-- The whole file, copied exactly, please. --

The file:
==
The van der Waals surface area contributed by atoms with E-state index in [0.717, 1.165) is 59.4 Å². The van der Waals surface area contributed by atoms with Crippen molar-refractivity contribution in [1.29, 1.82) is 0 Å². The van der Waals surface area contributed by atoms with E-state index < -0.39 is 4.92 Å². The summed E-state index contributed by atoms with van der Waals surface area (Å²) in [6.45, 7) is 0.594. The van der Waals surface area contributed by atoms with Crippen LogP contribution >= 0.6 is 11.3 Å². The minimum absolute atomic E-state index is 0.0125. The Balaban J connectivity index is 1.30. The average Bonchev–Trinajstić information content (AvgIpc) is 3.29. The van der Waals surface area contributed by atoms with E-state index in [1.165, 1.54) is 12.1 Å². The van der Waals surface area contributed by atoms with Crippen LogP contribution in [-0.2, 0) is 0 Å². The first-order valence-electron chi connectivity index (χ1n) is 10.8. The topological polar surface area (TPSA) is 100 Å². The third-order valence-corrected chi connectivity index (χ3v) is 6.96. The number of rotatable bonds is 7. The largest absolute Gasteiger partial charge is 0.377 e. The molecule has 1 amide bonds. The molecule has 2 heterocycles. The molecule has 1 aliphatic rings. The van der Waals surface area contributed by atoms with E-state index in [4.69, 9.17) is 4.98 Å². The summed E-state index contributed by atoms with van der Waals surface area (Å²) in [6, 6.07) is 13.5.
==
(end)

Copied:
The van der Waals surface area contributed by atoms with E-state index in [0.717, 1.165) is 59.4 Å². The van der Waals surface area contributed by atoms with Crippen molar-refractivity contribution in [1.29, 1.82) is 0 Å². The van der Waals surface area contributed by atoms with E-state index < -0.39 is 4.92 Å². The summed E-state index contributed by atoms with van der Waals surface area (Å²) in [6.45, 7) is 0.594. The van der Waals surface area contributed by atoms with Crippen LogP contribution >= 0.6 is 11.3 Å². The minimum absolute atomic E-state index is 0.0125. The Balaban J connectivity index is 1.30. The average Bonchev–Trinajstić information content (AvgIpc) is 3.29. The van der Waals surface area contributed by atoms with E-state index in [1.165, 1.54) is 12.1 Å². The van der Waals surface area contributed by atoms with Crippen LogP contribution in [-0.2, 0) is 0 Å². The first-order valence-electron chi connectivity index (χ1n) is 10.8. The topological polar surface area (TPSA) is 100 Å². The third-order valence-corrected chi connectivity index (χ3v) is 6.96. The number of rotatable bonds is 7. The largest absolute Gasteiger partial charge is 0.377 e. The molecule has 1 amide bonds. The molecule has 2 heterocycles. The molecule has 1 aliphatic rings. The van der Waals surface area contributed by atoms with E-state index in [4.69, 9.17) is 4.98 Å². The summed E-state index contributed by atoms with van der Waals surface area (Å²) in [6, 6.07) is 13.5.